Moving WordPress Part II: Media Temple Ho!

Visit Media Temple via affiliate linkSo here I am on the new server, a dedicated virtual server (dv) from brand new, having launched at the very end of December 2006. Lucky me! My server problems could not have been timed better.

It’s only been a few month since I moved to FutureQuest, so the whole How to Move a Working WordPress Installation procedure was relatively fresh in my mind. It worked out a little differently, so I’m documenting this process again.

Geeky notes follow!

The Basic Idea

Since I have a working installation on, I need to do a few things in this order:

  1. Buy new hosting from Media Temple, keeping the old host active so I can move files.
  2. Move my email mailboxes over to the new host
  3. Move my WordPress files and the MySQL database that powers it
  4. Move any other non-wordpress services that might exist on the old site.
  5. Change the official name servers for the domain to use the new ones

What is dedicated virtual hosting?

The dedicated virtual server (dv) from Media Temple is different from the usual shared hosting I was working with. For one thing, you don’t share the server with anyone else from your point of view. Technically speaking, you’re actually running a simulated dedicated server (that’s why it’s called “virtual”), on hardware that is shared with other virtual servers. The advantage is that you can make any changes you like to the operating system environment, including having full root access. You also gain the economy that comes from sharing hardware resources, with improved isolation from your neighbors CPU- and memory-hogging hijinx.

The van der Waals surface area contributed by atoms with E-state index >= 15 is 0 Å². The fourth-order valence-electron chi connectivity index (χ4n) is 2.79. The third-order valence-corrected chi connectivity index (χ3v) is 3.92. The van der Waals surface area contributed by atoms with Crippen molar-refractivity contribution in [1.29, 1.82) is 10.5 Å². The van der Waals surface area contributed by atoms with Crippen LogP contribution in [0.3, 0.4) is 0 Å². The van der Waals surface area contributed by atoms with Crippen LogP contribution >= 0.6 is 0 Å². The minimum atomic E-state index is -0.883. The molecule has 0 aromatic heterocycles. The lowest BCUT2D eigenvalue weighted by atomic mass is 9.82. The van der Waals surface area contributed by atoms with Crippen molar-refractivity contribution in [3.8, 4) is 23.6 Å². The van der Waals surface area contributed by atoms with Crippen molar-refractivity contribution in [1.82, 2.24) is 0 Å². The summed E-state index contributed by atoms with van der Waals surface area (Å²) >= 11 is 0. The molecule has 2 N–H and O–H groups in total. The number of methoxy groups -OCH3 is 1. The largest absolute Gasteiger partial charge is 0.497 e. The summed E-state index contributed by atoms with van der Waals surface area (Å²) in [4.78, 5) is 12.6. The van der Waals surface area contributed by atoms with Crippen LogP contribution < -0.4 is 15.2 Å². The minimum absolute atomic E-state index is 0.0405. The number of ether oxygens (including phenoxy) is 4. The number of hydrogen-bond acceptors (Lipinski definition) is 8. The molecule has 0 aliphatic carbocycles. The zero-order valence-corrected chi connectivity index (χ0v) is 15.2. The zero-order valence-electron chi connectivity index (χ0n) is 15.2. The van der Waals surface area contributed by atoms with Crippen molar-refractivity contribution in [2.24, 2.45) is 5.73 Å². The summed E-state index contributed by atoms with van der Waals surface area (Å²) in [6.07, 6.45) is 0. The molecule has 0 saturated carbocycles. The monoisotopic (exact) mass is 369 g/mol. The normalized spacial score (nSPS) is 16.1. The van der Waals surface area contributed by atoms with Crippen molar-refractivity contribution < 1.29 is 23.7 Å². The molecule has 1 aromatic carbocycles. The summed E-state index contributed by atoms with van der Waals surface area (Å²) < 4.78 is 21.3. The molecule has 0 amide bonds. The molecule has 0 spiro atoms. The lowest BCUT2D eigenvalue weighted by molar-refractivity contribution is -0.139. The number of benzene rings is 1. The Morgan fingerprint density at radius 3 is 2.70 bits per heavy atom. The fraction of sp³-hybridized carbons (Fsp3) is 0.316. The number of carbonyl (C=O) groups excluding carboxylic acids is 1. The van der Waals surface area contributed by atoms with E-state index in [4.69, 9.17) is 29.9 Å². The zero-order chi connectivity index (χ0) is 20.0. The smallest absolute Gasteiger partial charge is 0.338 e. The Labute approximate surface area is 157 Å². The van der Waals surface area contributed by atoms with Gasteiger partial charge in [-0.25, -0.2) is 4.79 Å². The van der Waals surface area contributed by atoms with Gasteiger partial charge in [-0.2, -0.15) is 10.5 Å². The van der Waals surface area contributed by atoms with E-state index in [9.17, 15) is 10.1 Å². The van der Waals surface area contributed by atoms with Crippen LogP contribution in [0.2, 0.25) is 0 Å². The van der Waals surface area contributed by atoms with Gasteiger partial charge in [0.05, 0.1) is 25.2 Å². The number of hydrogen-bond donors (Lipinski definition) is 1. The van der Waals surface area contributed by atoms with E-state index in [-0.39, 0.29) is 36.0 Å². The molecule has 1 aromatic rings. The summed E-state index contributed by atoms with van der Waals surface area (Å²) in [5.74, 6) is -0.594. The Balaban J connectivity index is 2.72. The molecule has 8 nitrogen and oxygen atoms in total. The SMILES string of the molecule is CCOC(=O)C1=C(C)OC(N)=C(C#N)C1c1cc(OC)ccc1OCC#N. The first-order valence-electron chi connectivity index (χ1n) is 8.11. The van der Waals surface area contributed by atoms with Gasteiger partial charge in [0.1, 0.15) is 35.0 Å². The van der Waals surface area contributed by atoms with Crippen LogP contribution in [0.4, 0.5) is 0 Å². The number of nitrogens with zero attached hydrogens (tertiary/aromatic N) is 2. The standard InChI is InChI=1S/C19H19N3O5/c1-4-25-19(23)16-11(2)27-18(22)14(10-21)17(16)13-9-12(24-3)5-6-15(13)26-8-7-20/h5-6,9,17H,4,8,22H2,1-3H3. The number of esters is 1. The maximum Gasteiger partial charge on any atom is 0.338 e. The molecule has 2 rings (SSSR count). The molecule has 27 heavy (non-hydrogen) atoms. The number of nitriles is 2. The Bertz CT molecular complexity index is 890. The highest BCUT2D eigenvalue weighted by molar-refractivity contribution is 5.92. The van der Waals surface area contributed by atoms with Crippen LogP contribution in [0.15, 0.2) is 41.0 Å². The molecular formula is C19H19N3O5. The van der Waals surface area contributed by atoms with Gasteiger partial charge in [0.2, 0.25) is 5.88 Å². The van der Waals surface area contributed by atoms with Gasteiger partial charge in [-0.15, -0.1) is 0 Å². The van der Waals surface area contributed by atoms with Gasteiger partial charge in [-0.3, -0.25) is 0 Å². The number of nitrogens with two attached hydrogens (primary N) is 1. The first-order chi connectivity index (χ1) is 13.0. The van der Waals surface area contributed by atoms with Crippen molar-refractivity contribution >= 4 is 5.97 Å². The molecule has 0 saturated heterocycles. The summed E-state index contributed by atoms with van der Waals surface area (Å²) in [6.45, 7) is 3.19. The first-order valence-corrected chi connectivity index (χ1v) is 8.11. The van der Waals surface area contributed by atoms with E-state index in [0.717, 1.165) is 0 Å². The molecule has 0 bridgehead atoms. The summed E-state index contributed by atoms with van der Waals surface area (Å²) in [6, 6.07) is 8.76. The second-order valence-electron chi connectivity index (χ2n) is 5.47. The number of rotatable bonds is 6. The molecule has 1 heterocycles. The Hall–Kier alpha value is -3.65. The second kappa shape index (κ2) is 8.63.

On the down side, you need to know something about system administration. The (dv) version 3 package uses an enterprise-level Linux (CentOS) on Virtuozzo, which is controllable to some extent by the Plesk 8.1 control panel. With Plesk, you adminstrate the server and can create clients, domains, and mail users. You can do some limited configuration of common services, but it does assume understanding of how these services work. If words like daemon, mysqld, cron, xinetd, smtp and ssh mean nothing to you, then Plesk might not be all that easy to understand for ya.

The main advantage of Plesk, from my perspective, is that it allows you to manage your domains and hosting clients from within a pretty GUI that works. Plesk also provides a measure of stability on your server because all the software and operating system components have been tested and made to fit together; sort of like having managed hosting without the expense or the expertise. You can purchase additional “snapshots” of your server configuration, which is really really handy if you’re the kind of person to mess around with things and need a way to undo the damage. Especially useful if you have a tweaked configuration.

Where Plesk falls short is lower-level configuration of the services it manages. If you want to change the setting of some internal MySQL or PHP variable, you’ll have to get root level access to the server (which you can, since it’s dedicated to you). Plesk will restart a service (like mail) for you, but that’s about it.